Body Shop: Rathell Motors Collision Repair, Parkville, Maryland

Shop Profile: Keeping it Small

In an industry where the big keep getting bigger, Doug Hopple is staying small...and loving it.

keeping-it-smallDoug Hopple’s goal was to be in white-collar work, which is why he went to the University of Baltimore. He wanted to become a systems operator, working with management information systems. But that just didn’t make him happy.

While attending college full-time, Hopple worked part-time at Rathell Motors Collision Repair in Parkville, Md., and did bodywork in his parents’ garage.

From left: Ron Wisniewski, bodyman, Doug Clayton, painter, and Doug Hopple, owner.
From left: Ron Wisniewski, bodyman, Doug Clayton, painter, and Doug Hopple, owner.

“So I got my degree, went out into the white-collar field with a suit and tie, and actually took a cut-and-pay job, believe it or not, from the body shop to a degreed position,” says Hopple. “I was fine with that, figuring I could climb the corporate ladder. Well, within three years, I just wasn’t happy.

“They would give me a raise, and it was almost what I made on a weekend in my parents’ garage. And I thought, ‘Gosh, how many years is it going to take me to make any money if they’re going to give me this kind of raise?’ It just wasn’t working out for me.”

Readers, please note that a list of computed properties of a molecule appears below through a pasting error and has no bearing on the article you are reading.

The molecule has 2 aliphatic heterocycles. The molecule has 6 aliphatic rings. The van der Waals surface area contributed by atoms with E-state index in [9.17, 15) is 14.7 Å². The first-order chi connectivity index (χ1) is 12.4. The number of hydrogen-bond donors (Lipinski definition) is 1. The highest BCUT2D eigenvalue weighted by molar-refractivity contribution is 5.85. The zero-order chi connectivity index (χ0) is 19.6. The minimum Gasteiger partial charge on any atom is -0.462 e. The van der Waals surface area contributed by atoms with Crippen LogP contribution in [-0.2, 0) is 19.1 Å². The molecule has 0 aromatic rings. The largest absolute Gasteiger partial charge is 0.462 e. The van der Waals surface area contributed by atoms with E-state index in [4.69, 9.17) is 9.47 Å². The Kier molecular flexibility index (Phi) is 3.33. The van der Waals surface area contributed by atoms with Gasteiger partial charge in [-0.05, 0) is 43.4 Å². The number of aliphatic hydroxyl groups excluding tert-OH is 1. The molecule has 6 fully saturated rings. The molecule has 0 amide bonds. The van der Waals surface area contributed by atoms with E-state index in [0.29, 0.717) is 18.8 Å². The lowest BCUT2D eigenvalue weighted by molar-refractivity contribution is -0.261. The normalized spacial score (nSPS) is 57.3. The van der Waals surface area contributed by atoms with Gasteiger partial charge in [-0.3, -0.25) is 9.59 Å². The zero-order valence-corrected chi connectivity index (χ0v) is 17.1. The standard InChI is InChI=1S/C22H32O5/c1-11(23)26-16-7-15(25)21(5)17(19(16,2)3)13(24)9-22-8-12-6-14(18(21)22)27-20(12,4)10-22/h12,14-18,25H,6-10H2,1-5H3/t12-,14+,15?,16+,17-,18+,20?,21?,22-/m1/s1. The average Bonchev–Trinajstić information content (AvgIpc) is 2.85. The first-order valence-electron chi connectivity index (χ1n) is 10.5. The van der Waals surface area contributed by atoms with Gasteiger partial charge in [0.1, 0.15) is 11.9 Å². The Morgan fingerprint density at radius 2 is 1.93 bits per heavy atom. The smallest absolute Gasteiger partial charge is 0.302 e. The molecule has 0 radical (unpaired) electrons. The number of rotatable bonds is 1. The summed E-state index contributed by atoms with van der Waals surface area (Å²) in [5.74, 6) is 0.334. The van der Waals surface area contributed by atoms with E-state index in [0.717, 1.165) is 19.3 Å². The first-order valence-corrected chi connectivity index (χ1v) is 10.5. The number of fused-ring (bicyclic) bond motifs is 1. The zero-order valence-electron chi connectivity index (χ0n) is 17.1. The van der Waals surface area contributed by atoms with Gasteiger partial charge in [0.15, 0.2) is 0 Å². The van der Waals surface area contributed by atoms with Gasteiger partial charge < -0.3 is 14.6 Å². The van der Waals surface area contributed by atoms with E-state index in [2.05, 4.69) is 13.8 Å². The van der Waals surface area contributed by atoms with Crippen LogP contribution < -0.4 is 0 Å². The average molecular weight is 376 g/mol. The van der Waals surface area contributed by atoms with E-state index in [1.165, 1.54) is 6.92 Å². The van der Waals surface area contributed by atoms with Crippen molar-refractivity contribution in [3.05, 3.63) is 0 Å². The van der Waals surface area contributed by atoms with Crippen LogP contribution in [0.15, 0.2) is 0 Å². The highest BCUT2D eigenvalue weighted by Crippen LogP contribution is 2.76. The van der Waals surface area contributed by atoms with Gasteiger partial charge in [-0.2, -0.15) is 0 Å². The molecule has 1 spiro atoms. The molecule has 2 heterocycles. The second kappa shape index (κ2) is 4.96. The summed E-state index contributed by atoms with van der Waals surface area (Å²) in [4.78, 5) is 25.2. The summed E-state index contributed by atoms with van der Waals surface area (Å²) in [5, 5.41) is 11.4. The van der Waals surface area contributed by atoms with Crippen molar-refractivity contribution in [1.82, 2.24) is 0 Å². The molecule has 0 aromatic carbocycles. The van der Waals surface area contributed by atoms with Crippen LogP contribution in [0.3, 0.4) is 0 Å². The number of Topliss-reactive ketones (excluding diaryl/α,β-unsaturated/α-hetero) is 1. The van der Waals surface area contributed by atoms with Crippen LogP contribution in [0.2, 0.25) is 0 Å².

Hopple explains that his mom once got him a hat that read, “I’d rather be in my garage.” He says that couldn’t be a truer sentiment. He’s just that kind of guy, a guy who comes home from work and starts tinkering on old cars and Harleys.

“I’m a hands-on guy,” he says. “I guess it took me a little while to learn that.”

In 2016, Hopple will have owned Rathell Motors for nearly 20 years.

In the Neighborhood

Rathell Motors isn’t a very large shop. But it’s not trying to be.

“People like a small shop because they’re talking to the guy who’s doing the work,” says Hopple. “I think that’s the whole ‘shmeal’ right there. A lot of people don’t want to give their money to big companies. They want to keep it in the neighborhood. I’ve noticed that more and more as the years go by: People want to keep the money local.

“People go into these dealerships and these big conglomerates that have the leather sofas and big beautiful waiting rooms, but that scares a lot of people away, especially if it’s self-pay.”

Keeping his shop small, with only three employees, means that Hopple stays plenty busy. But he’s OK with that.

“I can never complain about being busy. If everybody is slow, I’m OK with that, but if I’m the only one that’s slow, then I feel like I’m doing something wrong.

side-bar“Sometimes I get home from work and my wife is like, ‘What’s up?’ and I say, ‘I just have so much running though my head.’ Which I’m fine with, because it keeps you sharp. I always say it’s a good problem to have.”

Hopple explains that if someone’s not beating hammers in his shop, he’s not making any money.

“That’s why I’m such a workaholic. I like to be here, I like to be hands-on, I want things to go smoothly,” he says. “I oversee everything, and I’ve made a pretty damn good living out of it.”

Hopple believes his success comes from his way with people. He’s personal and he’s willing to work with the customer.

At Rathell Motors, “you’re dealing with the person who owns the business. I’m doing the estimating, I sweep the floors, I clean the toilets, I can paint, I can do body work and I know what I’m talking about. I know what I can save and what I can’t save right off the bat. You’re talking to the guy who has all the answers.”

Hopple doesn’t really have an issue with time constraints from insurers. He says the key is communication.